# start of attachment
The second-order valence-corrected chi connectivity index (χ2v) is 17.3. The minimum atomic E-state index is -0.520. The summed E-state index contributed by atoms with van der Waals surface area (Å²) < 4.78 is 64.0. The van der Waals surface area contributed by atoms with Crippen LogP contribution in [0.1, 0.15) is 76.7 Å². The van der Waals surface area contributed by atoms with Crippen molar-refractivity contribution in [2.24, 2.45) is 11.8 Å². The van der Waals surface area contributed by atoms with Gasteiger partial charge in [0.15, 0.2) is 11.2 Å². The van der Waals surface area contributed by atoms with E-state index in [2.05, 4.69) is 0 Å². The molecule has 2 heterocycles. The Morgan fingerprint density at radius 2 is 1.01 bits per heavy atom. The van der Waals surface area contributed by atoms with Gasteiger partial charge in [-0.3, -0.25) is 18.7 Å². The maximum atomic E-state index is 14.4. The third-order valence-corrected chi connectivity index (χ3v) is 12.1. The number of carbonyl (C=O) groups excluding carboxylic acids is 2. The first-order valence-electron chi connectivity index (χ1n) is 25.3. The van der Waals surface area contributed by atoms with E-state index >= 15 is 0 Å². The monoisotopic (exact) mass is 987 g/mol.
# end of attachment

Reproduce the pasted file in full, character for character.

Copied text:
The second-order valence-corrected chi connectivity index (χ2v) is 17.3. The minimum atomic E-state index is -0.520. The summed E-state index contributed by atoms with van der Waals surface area (Å²) < 4.78 is 64.0. The van der Waals surface area contributed by atoms with Crippen LogP contribution in [0.1, 0.15) is 76.7 Å². The van der Waals surface area contributed by atoms with Crippen molar-refractivity contribution in [2.24, 2.45) is 11.8 Å². The van der Waals surface area contributed by atoms with Gasteiger partial charge in [0.15, 0.2) is 11.2 Å². The van der Waals surface area contributed by atoms with E-state index in [2.05, 4.69) is 0 Å². The molecule has 2 heterocycles. The Morgan fingerprint density at radius 2 is 1.01 bits per heavy atom. The van der Waals surface area contributed by atoms with Gasteiger partial charge in [-0.3, -0.25) is 18.7 Å². The maximum atomic E-state index is 14.4. The third-order valence-corrected chi connectivity index (χ3v) is 12.1. The number of carbonyl (C=O) groups excluding carboxylic acids is 2. The first-order valence-electron chi connectivity index (χ1n) is 25.3. The van der Waals surface area contributed by atoms with E-state index >= 15 is 0 Å². The monoisotopic (exact) mass is 987 g/mol.